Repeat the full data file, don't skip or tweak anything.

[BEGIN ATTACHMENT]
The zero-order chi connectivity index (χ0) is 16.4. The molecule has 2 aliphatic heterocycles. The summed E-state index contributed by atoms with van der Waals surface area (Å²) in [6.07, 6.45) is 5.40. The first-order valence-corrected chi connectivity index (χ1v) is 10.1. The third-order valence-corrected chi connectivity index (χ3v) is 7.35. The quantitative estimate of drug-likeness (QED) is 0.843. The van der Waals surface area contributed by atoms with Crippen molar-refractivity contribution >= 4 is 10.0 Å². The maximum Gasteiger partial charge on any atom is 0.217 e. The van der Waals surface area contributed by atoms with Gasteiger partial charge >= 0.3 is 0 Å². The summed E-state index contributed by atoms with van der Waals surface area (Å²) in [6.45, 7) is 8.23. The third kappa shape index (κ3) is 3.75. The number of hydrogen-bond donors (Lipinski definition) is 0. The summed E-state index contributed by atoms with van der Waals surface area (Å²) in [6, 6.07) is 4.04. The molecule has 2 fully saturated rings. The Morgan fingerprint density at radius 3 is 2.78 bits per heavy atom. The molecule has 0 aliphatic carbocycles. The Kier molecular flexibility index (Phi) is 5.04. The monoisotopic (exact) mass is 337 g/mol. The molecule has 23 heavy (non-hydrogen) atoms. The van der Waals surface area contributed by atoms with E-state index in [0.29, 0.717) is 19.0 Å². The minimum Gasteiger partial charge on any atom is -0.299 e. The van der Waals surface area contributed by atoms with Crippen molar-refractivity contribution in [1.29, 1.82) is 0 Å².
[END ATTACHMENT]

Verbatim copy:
The zero-order chi connectivity index (χ0) is 16.4. The molecule has 2 aliphatic heterocycles. The summed E-state index contributed by atoms with van der Waals surface area (Å²) in [6.07, 6.45) is 5.40. The first-order valence-corrected chi connectivity index (χ1v) is 10.1. The third-order valence-corrected chi connectivity index (χ3v) is 7.35. The quantitative estimate of drug-likeness (QED) is 0.843. The van der Waals surface area contributed by atoms with Crippen molar-refractivity contribution >= 4 is 10.0 Å². The maximum Gasteiger partial charge on any atom is 0.217 e. The van der Waals surface area contributed by atoms with Gasteiger partial charge >= 0.3 is 0 Å². The summed E-state index contributed by atoms with van der Waals surface area (Å²) in [6.45, 7) is 8.23. The third kappa shape index (κ3) is 3.75. The number of hydrogen-bond donors (Lipinski definition) is 0. The summed E-state index contributed by atoms with van der Waals surface area (Å²) in [6, 6.07) is 4.04. The molecule has 2 fully saturated rings. The Morgan fingerprint density at radius 3 is 2.78 bits per heavy atom. The molecule has 0 aliphatic carbocycles. The Kier molecular flexibility index (Phi) is 5.04. The monoisotopic (exact) mass is 337 g/mol. The molecule has 23 heavy (non-hydrogen) atoms. The van der Waals surface area contributed by atoms with E-state index in [0.29, 0.717) is 19.0 Å². The minimum Gasteiger partial charge on any atom is -0.299 e. The van der Waals surface area contributed by atoms with Crippen molar-refractivity contribution in [1.29, 1.82) is 0 Å².